Distraction-Proof Your Desktop

Distraction-Proof Your Desktop

Back in the good old days, when your pappy walked uphill both ways to school, it was hard to get distracted by a computer because, er, they didn’t exist. And even when they did, much later, the earliest Macs were good for little more than simple coding and word processing. But alas, those days are gone. Today’s Macs come packed with apps like iMovie, Photo Booth, GarageBand, and Safari, any one of which could consume your personal productivity for the next 365 days. So when your self-discipline falters, these steps will get you back on track in time to meet that big deadline.



> WriteRoom ($24.95)

> Think (free)

> Active Timer (free)


1. Turn Off Automatic Updates

Automatic updates allow OS X and other applications on your Mac to routinely phone home (via the Internet) and install new features or plug security holes. They also introduce a stream of potential interruptions to your workday. To turn off updates in OS X, open System Preferences, click Software Update, and uncheck the box next to Check For Updates. To turn off updates in Microsoft Office, navigate to the /Applications folder, launch Microsoft AutoUpdate, and check the radio button next to Manually. For Adobe products such as Acrobat Reader and the Creative Suite, launch Adobe Updater (/Applications/Utilities), open the Preferences, and uncheck the box next to “Automatically check for updates every month.” Other applications store their update preferences elsewhere, but those three should get you started.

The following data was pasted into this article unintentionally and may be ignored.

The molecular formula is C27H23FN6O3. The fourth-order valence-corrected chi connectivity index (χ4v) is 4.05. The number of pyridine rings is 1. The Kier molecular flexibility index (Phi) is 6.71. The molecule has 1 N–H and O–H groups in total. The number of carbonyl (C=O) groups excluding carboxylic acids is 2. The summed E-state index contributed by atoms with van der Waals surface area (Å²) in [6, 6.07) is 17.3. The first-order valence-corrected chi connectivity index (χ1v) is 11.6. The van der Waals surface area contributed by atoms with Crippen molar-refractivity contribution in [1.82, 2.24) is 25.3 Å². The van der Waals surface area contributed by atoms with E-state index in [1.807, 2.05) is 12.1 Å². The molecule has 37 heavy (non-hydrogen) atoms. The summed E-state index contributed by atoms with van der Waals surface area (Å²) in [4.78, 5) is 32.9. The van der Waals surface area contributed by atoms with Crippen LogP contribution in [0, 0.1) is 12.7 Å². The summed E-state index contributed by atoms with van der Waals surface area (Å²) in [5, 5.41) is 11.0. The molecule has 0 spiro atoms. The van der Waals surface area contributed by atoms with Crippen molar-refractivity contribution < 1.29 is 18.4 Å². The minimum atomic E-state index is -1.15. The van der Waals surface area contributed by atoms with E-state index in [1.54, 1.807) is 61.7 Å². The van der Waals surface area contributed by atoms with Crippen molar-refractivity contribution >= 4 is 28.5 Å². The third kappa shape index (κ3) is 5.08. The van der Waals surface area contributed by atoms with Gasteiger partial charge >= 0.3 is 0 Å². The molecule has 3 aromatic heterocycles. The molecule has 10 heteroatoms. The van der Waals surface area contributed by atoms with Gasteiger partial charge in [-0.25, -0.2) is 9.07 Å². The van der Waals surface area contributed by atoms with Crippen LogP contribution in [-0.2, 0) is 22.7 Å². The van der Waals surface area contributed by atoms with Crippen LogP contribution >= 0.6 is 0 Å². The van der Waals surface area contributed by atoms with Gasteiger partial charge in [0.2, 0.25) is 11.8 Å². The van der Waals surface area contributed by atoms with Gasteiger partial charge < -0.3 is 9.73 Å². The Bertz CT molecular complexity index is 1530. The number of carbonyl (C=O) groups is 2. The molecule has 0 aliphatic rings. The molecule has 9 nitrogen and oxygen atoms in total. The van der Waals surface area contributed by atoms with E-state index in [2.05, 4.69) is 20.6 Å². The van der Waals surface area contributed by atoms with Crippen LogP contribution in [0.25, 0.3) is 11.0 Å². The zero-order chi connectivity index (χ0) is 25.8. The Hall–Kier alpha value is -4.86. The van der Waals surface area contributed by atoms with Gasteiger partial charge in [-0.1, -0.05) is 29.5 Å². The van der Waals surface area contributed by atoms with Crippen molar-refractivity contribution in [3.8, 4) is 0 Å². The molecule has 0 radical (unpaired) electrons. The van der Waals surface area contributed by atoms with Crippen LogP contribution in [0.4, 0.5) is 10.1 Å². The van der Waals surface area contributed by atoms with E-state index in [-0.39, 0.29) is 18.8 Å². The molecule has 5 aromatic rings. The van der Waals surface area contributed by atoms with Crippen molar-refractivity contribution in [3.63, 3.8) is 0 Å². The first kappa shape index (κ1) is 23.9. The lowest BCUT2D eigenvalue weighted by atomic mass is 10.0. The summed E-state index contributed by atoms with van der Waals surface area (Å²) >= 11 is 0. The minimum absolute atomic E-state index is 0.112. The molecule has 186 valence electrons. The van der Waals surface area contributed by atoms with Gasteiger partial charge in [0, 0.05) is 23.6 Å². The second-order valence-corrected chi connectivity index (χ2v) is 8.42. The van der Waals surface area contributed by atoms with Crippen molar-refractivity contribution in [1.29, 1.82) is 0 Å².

Turning off automatic updates will preserve your work time, but you’ll need to check for updates manually to keep your system up to date. Set aside one day a month to do this.


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2. Turn Off Automatic Mail Alerts

Email may be the Web’s killer app, but Apple Mail’s automatic notifications are the real killer, and their victim is your attention span. Open Mail’s Preferences (Command-comma or Mail > Preferences), find the drop-down menu next to “Check for new mail,” and change the setting to Manually. Now that new email will no longer interrupt you, you can schedule several blocks of time throughout the day to deal exclusively with new messages. Quitting Mail when it’s not in use will free up system RAM in addition to much-needed focus time.


You don’t need to check email every five minutes - or every five seconds, for that matter. (That’s what your iPhone is for.)






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To take item #1 to the next level, turn off the "Check for updates automatically" setting in all your applications, then use VersionTracker to do the checking for you in one batch. You can do this manually, say, once every month. It will prevent those "An update is available" messages from popping up unexpectedly.

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